The Florida Bar will retain its power to select members of judicial nominating commissions thanks to a late-filed amendment during a committee meeting Tuesday.
Sen. Joe Negron, R-Palm City, filed a handwritten amendment during the Senate Rules Committee that restored the Bar's influence of nominees to those commissions after protest from some senators and lawyers this week. The original bill would have given that power to the Attorney General.
"I support looking at ways we can do a better job in appointing our judges," he said. "But I think completely eliminating the Florida Bar as part of that is not appropriate."
The amended version of SB 2170, sponsored by Sen. Anitere Flores, R-Miami, passed the Rules committee without any negative votes. Flores acknowledged the bill's flaws on Monday but said she introduced it as a courtesy to House Speaker Dean Cannon. She was OK with Negron's amendment.
Currently, the governor selects five members of the judicial nominating commissions and selects four people for the remaining seats based on recommendations from the Florida Bar's Board of Governors. The Bar board sends three nominees for each position.
What the bill basically does now is terminate the terms of current members of judicial nominating commissions, and allow the governor to appoint new members for staggered terms.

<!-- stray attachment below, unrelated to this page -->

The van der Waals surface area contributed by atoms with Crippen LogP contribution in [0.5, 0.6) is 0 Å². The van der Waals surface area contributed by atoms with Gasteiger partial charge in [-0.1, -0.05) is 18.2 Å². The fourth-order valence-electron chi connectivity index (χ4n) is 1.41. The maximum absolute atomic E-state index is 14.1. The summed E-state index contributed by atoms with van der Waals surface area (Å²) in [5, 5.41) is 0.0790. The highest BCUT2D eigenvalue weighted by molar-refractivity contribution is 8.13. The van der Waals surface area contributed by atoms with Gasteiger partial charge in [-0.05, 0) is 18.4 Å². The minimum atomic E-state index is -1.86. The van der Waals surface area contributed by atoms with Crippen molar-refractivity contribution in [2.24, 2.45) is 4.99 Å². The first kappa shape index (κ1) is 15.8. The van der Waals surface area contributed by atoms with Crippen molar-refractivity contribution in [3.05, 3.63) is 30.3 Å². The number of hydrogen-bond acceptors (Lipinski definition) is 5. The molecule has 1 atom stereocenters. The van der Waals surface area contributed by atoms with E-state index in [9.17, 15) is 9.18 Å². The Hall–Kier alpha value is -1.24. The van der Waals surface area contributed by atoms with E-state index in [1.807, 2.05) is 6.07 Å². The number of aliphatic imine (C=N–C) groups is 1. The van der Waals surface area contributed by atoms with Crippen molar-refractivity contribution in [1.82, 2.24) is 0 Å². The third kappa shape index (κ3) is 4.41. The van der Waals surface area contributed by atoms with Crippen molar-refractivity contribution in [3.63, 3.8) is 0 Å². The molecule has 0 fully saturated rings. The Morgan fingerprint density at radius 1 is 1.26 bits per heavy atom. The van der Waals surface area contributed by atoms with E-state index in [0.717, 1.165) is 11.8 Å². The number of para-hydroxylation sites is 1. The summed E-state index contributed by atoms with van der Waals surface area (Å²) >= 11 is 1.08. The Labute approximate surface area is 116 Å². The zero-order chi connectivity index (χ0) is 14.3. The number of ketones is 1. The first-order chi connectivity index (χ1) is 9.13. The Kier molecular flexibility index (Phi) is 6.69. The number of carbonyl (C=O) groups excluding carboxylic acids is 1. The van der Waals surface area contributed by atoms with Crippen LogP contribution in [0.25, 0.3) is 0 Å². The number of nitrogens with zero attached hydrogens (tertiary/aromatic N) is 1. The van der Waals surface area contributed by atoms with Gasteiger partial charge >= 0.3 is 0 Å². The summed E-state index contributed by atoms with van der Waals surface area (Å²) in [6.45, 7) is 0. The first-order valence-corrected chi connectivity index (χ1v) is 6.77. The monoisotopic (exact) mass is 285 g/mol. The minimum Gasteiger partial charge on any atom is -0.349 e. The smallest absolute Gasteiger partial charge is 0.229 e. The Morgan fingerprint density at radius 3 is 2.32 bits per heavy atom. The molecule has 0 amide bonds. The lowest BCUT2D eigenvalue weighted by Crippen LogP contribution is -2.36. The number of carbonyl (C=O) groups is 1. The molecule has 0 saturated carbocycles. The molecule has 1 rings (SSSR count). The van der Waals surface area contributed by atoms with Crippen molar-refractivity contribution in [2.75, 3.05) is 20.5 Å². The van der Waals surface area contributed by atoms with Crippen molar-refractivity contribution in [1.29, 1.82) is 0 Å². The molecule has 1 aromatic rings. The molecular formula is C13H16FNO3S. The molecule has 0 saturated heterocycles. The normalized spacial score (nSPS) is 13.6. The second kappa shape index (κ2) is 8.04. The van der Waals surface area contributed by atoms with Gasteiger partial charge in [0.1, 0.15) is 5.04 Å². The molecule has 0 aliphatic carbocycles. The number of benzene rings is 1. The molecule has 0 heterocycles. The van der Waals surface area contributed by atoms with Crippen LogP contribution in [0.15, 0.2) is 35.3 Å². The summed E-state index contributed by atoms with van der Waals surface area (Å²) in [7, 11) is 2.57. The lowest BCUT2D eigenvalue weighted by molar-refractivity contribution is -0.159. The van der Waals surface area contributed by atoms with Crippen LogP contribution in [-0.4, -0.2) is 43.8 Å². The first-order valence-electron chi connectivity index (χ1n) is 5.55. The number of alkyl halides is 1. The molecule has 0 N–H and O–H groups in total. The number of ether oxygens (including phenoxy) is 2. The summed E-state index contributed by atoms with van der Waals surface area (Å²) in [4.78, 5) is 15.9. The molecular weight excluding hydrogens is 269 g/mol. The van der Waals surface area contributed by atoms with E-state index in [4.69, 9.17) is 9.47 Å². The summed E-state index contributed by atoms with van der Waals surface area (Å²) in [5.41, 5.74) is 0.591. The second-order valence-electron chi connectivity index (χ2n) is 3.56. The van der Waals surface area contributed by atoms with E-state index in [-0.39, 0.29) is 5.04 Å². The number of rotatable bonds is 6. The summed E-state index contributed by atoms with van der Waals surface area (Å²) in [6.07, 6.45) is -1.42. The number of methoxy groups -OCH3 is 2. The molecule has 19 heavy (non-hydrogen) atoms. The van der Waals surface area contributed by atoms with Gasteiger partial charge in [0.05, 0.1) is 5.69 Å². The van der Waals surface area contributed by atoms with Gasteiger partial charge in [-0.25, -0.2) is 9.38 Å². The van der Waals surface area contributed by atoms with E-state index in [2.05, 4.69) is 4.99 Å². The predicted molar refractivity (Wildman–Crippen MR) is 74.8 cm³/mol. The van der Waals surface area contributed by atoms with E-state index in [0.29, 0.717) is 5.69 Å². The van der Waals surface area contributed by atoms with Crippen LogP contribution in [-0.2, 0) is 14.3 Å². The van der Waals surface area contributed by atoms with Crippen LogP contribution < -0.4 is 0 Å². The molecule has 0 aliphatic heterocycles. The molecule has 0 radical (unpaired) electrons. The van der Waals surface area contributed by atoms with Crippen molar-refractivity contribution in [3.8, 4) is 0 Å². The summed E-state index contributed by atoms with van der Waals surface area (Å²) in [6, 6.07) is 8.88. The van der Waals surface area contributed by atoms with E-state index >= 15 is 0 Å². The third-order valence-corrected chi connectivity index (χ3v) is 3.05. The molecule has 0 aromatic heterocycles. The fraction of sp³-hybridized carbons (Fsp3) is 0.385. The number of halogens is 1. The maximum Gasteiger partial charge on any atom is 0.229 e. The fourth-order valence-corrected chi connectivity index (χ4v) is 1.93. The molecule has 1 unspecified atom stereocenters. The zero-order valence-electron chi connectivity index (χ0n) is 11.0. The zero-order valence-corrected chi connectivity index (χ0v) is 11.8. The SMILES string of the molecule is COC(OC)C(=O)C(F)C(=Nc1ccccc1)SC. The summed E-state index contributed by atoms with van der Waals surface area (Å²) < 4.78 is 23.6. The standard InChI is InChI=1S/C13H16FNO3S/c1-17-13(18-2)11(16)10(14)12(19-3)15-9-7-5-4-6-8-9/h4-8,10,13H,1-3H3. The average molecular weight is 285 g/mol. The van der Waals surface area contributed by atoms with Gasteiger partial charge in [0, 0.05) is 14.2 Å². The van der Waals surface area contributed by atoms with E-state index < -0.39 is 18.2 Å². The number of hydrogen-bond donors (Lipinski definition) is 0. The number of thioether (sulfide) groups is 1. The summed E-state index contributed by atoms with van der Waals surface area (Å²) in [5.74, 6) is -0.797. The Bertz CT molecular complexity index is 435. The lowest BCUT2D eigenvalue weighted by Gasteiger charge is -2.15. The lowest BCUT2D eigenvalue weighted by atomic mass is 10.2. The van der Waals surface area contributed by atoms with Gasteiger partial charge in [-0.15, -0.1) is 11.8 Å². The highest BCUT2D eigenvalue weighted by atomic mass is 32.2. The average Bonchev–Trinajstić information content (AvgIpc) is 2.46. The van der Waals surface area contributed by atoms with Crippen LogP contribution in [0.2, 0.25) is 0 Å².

Steve Metz, the Bar's chief lobbyist, said there was no reason for taking lawyers out of the process. It would be different if governors complained about the lack of vetting of nominees, "but that has never happened," he said.
The proposal would have politicized the nominating process for judges, he said. Sen. David Simmons, R-Altamonte Springs, said Monday that the Bar provides an "even hand" in judicial selection.
William Large, president of the Florida Justice Reform Institute, supported the original bill because it would have put an elected official in charge of nominees for those four seats, effectively providing for public input.
The full House has already passed its version of the bill, which reduces the size of the commissions to seven members and allows the governor to appoint all members to terms that run concurrently with the governor's.
Negron said he had not yet contacted any House members to see if they supported the change. He hopes they will.
"I'll start calling some," he said.